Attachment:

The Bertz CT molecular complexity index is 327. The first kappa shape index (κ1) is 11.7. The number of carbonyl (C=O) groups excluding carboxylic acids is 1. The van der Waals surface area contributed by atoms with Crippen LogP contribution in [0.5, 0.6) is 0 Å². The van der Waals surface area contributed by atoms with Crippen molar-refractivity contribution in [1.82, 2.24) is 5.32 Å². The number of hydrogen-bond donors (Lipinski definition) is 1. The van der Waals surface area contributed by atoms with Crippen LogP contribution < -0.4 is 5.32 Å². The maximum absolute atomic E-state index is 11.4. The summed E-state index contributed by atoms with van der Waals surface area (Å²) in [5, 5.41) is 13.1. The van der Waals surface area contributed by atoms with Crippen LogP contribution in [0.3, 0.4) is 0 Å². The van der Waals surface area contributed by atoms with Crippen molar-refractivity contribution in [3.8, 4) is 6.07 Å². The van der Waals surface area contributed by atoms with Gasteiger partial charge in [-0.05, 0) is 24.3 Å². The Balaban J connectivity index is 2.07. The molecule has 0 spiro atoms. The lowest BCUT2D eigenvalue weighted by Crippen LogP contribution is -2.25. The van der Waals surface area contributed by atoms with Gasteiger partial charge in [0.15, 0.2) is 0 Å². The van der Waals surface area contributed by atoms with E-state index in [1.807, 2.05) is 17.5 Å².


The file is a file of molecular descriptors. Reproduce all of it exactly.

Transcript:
The Bertz CT molecular complexity index is 327. The first kappa shape index (κ1) is 11.7. The number of carbonyl (C=O) groups excluding carboxylic acids is 1. The van der Waals surface area contributed by atoms with Crippen LogP contribution in [0.5, 0.6) is 0 Å². The van der Waals surface area contributed by atoms with Crippen molar-refractivity contribution in [1.82, 2.24) is 5.32 Å². The number of hydrogen-bond donors (Lipinski definition) is 1. The van der Waals surface area contributed by atoms with Crippen LogP contribution < -0.4 is 5.32 Å². The maximum absolute atomic E-state index is 11.4. The summed E-state index contributed by atoms with van der Waals surface area (Å²) in [5, 5.41) is 13.1. The van der Waals surface area contributed by atoms with Crippen LogP contribution in [0.3, 0.4) is 0 Å². The van der Waals surface area contributed by atoms with Crippen molar-refractivity contribution in [3.8, 4) is 6.07 Å². The van der Waals surface area contributed by atoms with Gasteiger partial charge in [-0.05, 0) is 24.3 Å². The Balaban J connectivity index is 2.07. The molecule has 0 spiro atoms. The lowest BCUT2D eigenvalue weighted by Crippen LogP contribution is -2.25. The van der Waals surface area contributed by atoms with Gasteiger partial charge in [0.15, 0.2) is 0 Å². The van der Waals surface area contributed by atoms with E-state index in [1.807, 2.05) is 17.5 Å².